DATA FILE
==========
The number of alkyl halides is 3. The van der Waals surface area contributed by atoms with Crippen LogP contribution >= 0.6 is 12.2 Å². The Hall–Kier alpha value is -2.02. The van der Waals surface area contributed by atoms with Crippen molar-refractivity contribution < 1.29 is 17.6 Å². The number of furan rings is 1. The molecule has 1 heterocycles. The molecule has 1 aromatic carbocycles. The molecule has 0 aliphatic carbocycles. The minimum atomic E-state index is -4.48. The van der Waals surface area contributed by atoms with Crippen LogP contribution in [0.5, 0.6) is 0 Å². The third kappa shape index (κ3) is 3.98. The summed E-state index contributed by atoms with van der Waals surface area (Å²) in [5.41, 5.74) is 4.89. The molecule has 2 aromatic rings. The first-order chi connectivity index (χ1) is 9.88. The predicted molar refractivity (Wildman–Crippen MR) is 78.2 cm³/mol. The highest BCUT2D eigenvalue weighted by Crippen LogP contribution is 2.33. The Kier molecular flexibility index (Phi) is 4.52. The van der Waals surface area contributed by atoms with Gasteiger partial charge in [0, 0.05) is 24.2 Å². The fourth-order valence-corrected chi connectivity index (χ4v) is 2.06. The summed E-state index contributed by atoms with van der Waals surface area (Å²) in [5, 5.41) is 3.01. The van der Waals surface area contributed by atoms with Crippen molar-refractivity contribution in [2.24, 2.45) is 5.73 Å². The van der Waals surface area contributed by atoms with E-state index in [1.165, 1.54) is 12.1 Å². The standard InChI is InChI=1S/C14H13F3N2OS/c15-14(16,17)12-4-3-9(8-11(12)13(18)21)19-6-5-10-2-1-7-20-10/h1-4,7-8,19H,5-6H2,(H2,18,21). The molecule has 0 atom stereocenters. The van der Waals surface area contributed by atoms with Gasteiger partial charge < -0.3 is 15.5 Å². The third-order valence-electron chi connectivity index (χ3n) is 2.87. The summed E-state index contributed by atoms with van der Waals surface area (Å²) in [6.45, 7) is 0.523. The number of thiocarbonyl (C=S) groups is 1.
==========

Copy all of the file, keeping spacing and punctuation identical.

The number of alkyl halides is 3. The van der Waals surface area contributed by atoms with Crippen LogP contribution >= 0.6 is 12.2 Å². The Hall–Kier alpha value is -2.02. The van der Waals surface area contributed by atoms with Crippen molar-refractivity contribution < 1.29 is 17.6 Å². The number of furan rings is 1. The molecule has 1 heterocycles. The molecule has 1 aromatic carbocycles. The molecule has 0 aliphatic carbocycles. The minimum atomic E-state index is -4.48. The van der Waals surface area contributed by atoms with Crippen LogP contribution in [0.5, 0.6) is 0 Å². The third kappa shape index (κ3) is 3.98. The summed E-state index contributed by atoms with van der Waals surface area (Å²) in [5.41, 5.74) is 4.89. The molecule has 2 aromatic rings. The first-order chi connectivity index (χ1) is 9.88. The predicted molar refractivity (Wildman–Crippen MR) is 78.2 cm³/mol. The highest BCUT2D eigenvalue weighted by Crippen LogP contribution is 2.33. The Kier molecular flexibility index (Phi) is 4.52. The van der Waals surface area contributed by atoms with Gasteiger partial charge in [0, 0.05) is 24.2 Å². The fourth-order valence-corrected chi connectivity index (χ4v) is 2.06. The summed E-state index contributed by atoms with van der Waals surface area (Å²) in [5, 5.41) is 3.01. The van der Waals surface area contributed by atoms with Crippen molar-refractivity contribution in [2.24, 2.45) is 5.73 Å². The van der Waals surface area contributed by atoms with E-state index in [1.165, 1.54) is 12.1 Å². The standard InChI is InChI=1S/C14H13F3N2OS/c15-14(16,17)12-4-3-9(8-11(12)13(18)21)19-6-5-10-2-1-7-20-10/h1-4,7-8,19H,5-6H2,(H2,18,21). The molecule has 0 atom stereocenters. The van der Waals surface area contributed by atoms with Gasteiger partial charge < -0.3 is 15.5 Å². The third-order valence-electron chi connectivity index (χ3n) is 2.87. The summed E-state index contributed by atoms with van der Waals surface area (Å²) in [6.45, 7) is 0.523. The number of thiocarbonyl (C=S) groups is 1.